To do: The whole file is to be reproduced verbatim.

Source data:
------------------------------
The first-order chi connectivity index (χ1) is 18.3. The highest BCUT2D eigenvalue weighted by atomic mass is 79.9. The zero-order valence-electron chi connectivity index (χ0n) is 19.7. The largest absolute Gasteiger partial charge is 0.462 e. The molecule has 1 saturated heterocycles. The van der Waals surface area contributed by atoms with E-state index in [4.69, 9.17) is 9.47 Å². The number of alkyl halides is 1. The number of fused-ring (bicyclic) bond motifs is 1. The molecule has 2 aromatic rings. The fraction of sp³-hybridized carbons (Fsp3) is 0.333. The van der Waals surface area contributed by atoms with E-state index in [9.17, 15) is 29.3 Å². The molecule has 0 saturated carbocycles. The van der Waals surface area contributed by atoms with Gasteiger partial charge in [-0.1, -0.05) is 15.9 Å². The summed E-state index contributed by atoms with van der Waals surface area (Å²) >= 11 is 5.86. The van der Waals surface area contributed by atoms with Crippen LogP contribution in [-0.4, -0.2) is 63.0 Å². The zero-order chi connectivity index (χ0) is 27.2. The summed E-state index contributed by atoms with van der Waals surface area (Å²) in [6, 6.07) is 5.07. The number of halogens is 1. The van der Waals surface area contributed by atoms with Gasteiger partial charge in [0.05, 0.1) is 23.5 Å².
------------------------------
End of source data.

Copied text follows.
The first-order chi connectivity index (χ1) is 18.3. The highest BCUT2D eigenvalue weighted by atomic mass is 79.9. The zero-order valence-electron chi connectivity index (χ0n) is 19.7. The largest absolute Gasteiger partial charge is 0.462 e. The molecule has 1 saturated heterocycles. The van der Waals surface area contributed by atoms with E-state index in [4.69, 9.17) is 9.47 Å². The number of alkyl halides is 1. The number of fused-ring (bicyclic) bond motifs is 1. The molecule has 2 aromatic rings. The fraction of sp³-hybridized carbons (Fsp3) is 0.333. The van der Waals surface area contributed by atoms with E-state index in [9.17, 15) is 29.3 Å². The molecule has 0 saturated carbocycles. The van der Waals surface area contributed by atoms with Gasteiger partial charge in [-0.1, -0.05) is 15.9 Å². The summed E-state index contributed by atoms with van der Waals surface area (Å²) >= 11 is 5.86. The van der Waals surface area contributed by atoms with Crippen LogP contribution in [-0.4, -0.2) is 63.0 Å². The zero-order chi connectivity index (χ0) is 27.2. The summed E-state index contributed by atoms with van der Waals surface area (Å²) in [6, 6.07) is 5.07. The number of halogens is 1. The van der Waals surface area contributed by atoms with Gasteiger partial charge in [0.05, 0.1) is 23.5 Å².